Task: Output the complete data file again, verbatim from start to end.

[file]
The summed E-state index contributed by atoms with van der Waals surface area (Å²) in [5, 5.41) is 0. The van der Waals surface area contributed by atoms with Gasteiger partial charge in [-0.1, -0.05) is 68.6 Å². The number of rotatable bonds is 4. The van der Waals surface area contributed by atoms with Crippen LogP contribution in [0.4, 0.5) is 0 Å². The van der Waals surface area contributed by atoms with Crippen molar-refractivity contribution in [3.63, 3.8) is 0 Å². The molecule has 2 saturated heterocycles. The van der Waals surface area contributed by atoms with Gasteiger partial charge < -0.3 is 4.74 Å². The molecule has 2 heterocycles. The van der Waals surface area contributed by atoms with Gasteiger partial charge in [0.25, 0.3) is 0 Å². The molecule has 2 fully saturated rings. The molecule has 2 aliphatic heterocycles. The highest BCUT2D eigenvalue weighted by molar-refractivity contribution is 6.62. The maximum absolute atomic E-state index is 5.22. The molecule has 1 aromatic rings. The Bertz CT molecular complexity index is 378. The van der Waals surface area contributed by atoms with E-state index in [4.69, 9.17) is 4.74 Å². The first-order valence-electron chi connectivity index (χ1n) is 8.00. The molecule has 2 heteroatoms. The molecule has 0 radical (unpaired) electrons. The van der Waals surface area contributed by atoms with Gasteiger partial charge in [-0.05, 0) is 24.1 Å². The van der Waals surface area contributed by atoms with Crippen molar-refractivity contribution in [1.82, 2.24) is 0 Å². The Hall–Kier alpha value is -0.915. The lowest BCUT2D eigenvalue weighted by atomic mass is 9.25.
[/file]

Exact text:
The summed E-state index contributed by atoms with van der Waals surface area (Å²) in [5, 5.41) is 0. The van der Waals surface area contributed by atoms with Gasteiger partial charge in [-0.1, -0.05) is 68.6 Å². The number of rotatable bonds is 4. The van der Waals surface area contributed by atoms with Crippen LogP contribution in [0.4, 0.5) is 0 Å². The van der Waals surface area contributed by atoms with Crippen molar-refractivity contribution in [3.63, 3.8) is 0 Å². The molecule has 2 saturated heterocycles. The van der Waals surface area contributed by atoms with Gasteiger partial charge < -0.3 is 4.74 Å². The molecule has 2 heterocycles. The van der Waals surface area contributed by atoms with Gasteiger partial charge in [0.25, 0.3) is 0 Å². The molecule has 2 fully saturated rings. The molecule has 2 aliphatic heterocycles. The highest BCUT2D eigenvalue weighted by molar-refractivity contribution is 6.62. The maximum absolute atomic E-state index is 5.22. The molecule has 1 aromatic rings. The Bertz CT molecular complexity index is 378. The van der Waals surface area contributed by atoms with E-state index in [4.69, 9.17) is 4.74 Å². The first-order valence-electron chi connectivity index (χ1n) is 8.00. The molecule has 2 heteroatoms. The molecule has 0 radical (unpaired) electrons. The van der Waals surface area contributed by atoms with Gasteiger partial charge in [-0.05, 0) is 24.1 Å². The van der Waals surface area contributed by atoms with Crippen molar-refractivity contribution in [1.82, 2.24) is 0 Å². The Hall–Kier alpha value is -0.915. The lowest BCUT2D eigenvalue weighted by atomic mass is 9.25.